HomeNews / DocumentsMalaysia's StatementsMalaysia's Statements 201619 OCTOBER 2016 - STATEMENT BY HE AMB RAMLAN IBRAHIM, PERM REP OF MALAYSIA TO THE UN, UNSC MEETING ON SITUATION IN THE MIDDLE EAST (INCLUDING THE PALESTINIAN QUESTION), NEW YORK

19 OCTOBER 2016 - STATEMENT BY HE AMB RAMLAN IBRAHIM, PERM REP OF MALAYSIA TO THE UN, UNSC MEETING ON SITUATION IN THE MIDDLE EAST (INCLUDING THE PALESTINIAN QUESTION), NEW YORK

 

Thank you Mr. President.

2. My delegation is grateful to Special Coordinator Mr. Nickolay Mladenov and USG Mr. Stephen O'Brien of OCHA for their briefings.

3. Malaysia aligns itself with the statement delivered by Venezuela on behalf of the Non-Aligned Movement, and with the statement to be delivered by Kuwait on behalf of the OIC.

Mr. President,

4. As this is Malaysia’s final Quarterly Open Debate on the Middle East in our capacity as a non-permanent member of the Council, I would like to take the opportunity to make several observations on Council’s approach towards the issue of the Palestinian question.

5. First of all, despite persistent warnings by the Secretary-General and the Special Envoy on the unsustainable situation on the ground and the ever-increasing threats to the two-state solution, it is regrettable that the Council has not been able to offer either effective or even symbolic responses to address the situation.

6. For many years, Council product on the issue of Palestine was practically non-existent, which belies the worsening situation on the ground. Mainly, this is due to the inability to muster enough political will, or the familiar excuse – that the time is not right for the Council to act.

7. Today, we expect to hear, yet again, repeated calls from UN member states for the Council not to shirk its responsibility under the UN Charter, and to take urgent action to salvage the two-state solution. As we speak, more homes are being destroyed, more deaths and despair inflicted.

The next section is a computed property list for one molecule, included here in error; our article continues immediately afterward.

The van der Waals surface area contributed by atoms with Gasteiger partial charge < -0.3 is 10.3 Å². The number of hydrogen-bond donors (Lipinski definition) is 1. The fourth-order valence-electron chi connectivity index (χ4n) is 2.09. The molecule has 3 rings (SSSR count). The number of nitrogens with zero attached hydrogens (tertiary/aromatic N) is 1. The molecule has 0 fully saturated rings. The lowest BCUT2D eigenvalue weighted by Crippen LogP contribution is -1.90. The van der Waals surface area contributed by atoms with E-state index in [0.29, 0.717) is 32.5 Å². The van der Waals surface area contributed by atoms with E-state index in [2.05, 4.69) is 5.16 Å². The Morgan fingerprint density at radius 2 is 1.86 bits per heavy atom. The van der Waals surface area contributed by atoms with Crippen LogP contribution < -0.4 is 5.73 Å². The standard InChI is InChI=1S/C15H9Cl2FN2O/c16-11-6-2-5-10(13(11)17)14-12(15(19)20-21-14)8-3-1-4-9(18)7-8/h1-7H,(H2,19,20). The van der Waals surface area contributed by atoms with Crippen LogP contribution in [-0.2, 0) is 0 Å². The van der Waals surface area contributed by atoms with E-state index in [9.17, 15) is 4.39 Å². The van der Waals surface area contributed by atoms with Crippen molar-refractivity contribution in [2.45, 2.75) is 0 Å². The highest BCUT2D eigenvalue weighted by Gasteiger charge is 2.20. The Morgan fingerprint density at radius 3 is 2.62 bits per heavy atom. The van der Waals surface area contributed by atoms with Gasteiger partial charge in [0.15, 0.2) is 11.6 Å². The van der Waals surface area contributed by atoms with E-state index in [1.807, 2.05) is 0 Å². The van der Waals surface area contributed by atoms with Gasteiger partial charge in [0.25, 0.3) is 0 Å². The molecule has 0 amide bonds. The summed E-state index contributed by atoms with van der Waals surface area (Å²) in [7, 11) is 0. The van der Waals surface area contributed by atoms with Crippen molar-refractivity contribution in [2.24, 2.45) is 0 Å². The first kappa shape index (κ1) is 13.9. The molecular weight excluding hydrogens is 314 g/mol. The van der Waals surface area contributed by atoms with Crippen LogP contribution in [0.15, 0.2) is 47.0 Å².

8. Secondly, there is a tendency for the Council to accord equal treatment to both the Occupying Power and the occupied people, when in reality, no such balance or equality exists.

9. On the one side, we have an Occupying Power with great military might, which has been occupying a defenceless civilian population for almost half a century. On the other side, we have the occupied Palestinians who live under repressive occupation and a brutal blockade, who face discriminatory treatment and violations of their basic human rights on a daily basis, who are dispossessed of their homes and lands, deprived of natural resources and economic development, and restricted in their movement. All these are inflicting enormous hardship and sufferings.

10. It is misleading for us to assume that the Occupying Power and the occupied people have the same level of legal, political and moral obligations and responsibilities. Under international law, especially the Fourth Geneva Convention, substantial obligations are clearly imposed on the occupying powers to protect the general welfare of the inhabitants of an occupied territory. This includes protection from forcible transfer, and protection for their property. All of these had been violated.

11. Indeed, the international community didn’t try to be “balanced” when we condemned and sanctioned apartheid in South Africa, just as we should not try to be “balanced” when we discuss about the holocaust. What is wrong cannot be right. The sooner we realise this, the clearer our focus on the issue will be.

12. Thirdly, the Council tends to focus on symptoms of the conflict, and conveniently ignores its root causes. It is much easier and palatable to condemn sporadic attacks and acts of violence, than addressing the bigger question of what creates, fuels and breeds such anger, frustration and despair in the first place, which gave rise to desperate albeit violent response.

13. The Secretary-General earlier this year said, and I quote: “As oppressed peoples have demonstrated throughout the ages, it is human nature to react to occupation.” He also said that “no one can deny that the everyday reality of occupation provokes anger and despair, which are major drivers of violence and extremism, and undermine any hope of a negotiated two-state solution”.

14. That statement should prompt us to think, reflect and act. It brings a humanistic angle to the conflict that the Palestinians should no longer be denied their fundamental right to self-determination and their quest for statehood.